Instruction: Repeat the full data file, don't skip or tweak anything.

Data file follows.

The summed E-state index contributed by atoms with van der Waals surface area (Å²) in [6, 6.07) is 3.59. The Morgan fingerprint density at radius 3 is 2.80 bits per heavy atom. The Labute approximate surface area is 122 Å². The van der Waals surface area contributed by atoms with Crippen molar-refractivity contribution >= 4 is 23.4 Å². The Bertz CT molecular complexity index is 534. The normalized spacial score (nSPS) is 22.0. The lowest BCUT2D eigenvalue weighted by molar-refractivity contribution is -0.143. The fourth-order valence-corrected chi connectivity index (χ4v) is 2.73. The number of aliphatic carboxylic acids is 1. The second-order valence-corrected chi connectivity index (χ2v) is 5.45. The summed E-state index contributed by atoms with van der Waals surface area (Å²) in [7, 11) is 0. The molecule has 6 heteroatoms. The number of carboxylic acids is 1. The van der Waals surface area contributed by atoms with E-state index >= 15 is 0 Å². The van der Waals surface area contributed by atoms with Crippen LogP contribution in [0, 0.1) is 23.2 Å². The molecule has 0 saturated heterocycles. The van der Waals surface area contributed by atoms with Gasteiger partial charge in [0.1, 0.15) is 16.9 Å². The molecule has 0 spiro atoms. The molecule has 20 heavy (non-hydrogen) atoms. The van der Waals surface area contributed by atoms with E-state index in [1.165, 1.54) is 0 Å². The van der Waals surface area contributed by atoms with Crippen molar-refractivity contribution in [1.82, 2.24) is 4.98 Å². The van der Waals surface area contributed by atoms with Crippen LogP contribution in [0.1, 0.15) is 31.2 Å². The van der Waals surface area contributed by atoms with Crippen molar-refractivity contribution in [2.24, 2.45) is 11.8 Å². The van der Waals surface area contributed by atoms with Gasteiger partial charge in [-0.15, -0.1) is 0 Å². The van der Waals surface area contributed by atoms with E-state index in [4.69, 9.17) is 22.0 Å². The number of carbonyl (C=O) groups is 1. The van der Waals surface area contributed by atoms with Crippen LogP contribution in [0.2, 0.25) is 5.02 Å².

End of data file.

The summed E-state index contributed by atoms with van der Waals surface area (Å²) in [6, 6.07) is 3.59. The Morgan fingerprint density at radius 3 is 2.80 bits per heavy atom. The Labute approximate surface area is 122 Å². The van der Waals surface area contributed by atoms with Crippen molar-refractivity contribution >= 4 is 23.4 Å². The Bertz CT molecular complexity index is 534. The normalized spacial score (nSPS) is 22.0. The lowest BCUT2D eigenvalue weighted by molar-refractivity contribution is -0.143. The fourth-order valence-corrected chi connectivity index (χ4v) is 2.73. The number of aliphatic carboxylic acids is 1. The second-order valence-corrected chi connectivity index (χ2v) is 5.45. The summed E-state index contributed by atoms with van der Waals surface area (Å²) in [7, 11) is 0. The molecule has 6 heteroatoms. The number of carboxylic acids is 1. The van der Waals surface area contributed by atoms with E-state index >= 15 is 0 Å². The van der Waals surface area contributed by atoms with Crippen LogP contribution in [0, 0.1) is 23.2 Å². The molecule has 0 saturated heterocycles. The van der Waals surface area contributed by atoms with Gasteiger partial charge in [0.1, 0.15) is 16.9 Å². The molecule has 0 spiro atoms. The molecule has 20 heavy (non-hydrogen) atoms. The van der Waals surface area contributed by atoms with E-state index in [1.165, 1.54) is 0 Å². The van der Waals surface area contributed by atoms with Crippen molar-refractivity contribution in [1.82, 2.24) is 4.98 Å². The van der Waals surface area contributed by atoms with Crippen LogP contribution in [0.1, 0.15) is 31.2 Å². The van der Waals surface area contributed by atoms with Crippen molar-refractivity contribution in [2.24, 2.45) is 11.8 Å². The van der Waals surface area contributed by atoms with Gasteiger partial charge in [-0.15, -0.1) is 0 Å². The van der Waals surface area contributed by atoms with E-state index in [4.69, 9.17) is 22.0 Å². The number of carbonyl (C=O) groups is 1. The van der Waals surface area contributed by atoms with Crippen LogP contribution in [0.2, 0.25) is 5.02 Å².